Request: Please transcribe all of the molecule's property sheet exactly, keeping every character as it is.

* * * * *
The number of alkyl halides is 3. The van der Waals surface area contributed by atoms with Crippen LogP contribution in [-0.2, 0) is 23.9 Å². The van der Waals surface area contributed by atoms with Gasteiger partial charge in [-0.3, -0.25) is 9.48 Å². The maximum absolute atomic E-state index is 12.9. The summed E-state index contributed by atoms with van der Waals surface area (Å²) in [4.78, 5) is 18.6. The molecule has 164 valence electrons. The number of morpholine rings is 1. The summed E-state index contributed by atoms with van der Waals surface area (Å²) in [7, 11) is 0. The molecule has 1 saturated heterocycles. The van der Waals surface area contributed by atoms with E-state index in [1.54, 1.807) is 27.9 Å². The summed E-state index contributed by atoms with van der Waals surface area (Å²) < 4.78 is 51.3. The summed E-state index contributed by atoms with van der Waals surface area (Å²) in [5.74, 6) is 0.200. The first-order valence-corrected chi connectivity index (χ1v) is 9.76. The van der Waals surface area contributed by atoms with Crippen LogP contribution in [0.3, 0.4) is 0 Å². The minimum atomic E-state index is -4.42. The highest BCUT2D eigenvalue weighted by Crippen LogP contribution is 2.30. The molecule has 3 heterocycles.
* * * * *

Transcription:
The number of alkyl halides is 3. The van der Waals surface area contributed by atoms with Crippen LogP contribution in [-0.2, 0) is 23.9 Å². The van der Waals surface area contributed by atoms with Gasteiger partial charge in [-0.3, -0.25) is 9.48 Å². The maximum absolute atomic E-state index is 12.9. The summed E-state index contributed by atoms with van der Waals surface area (Å²) in [4.78, 5) is 18.6. The molecule has 164 valence electrons. The number of morpholine rings is 1. The summed E-state index contributed by atoms with van der Waals surface area (Å²) in [7, 11) is 0. The molecule has 1 saturated heterocycles. The van der Waals surface area contributed by atoms with E-state index in [1.54, 1.807) is 27.9 Å². The summed E-state index contributed by atoms with van der Waals surface area (Å²) < 4.78 is 51.3. The summed E-state index contributed by atoms with van der Waals surface area (Å²) in [5.74, 6) is 0.200. The first-order valence-corrected chi connectivity index (χ1v) is 9.76. The van der Waals surface area contributed by atoms with Crippen LogP contribution in [0.3, 0.4) is 0 Å². The minimum atomic E-state index is -4.42. The highest BCUT2D eigenvalue weighted by Crippen LogP contribution is 2.30. The molecule has 3 heterocycles.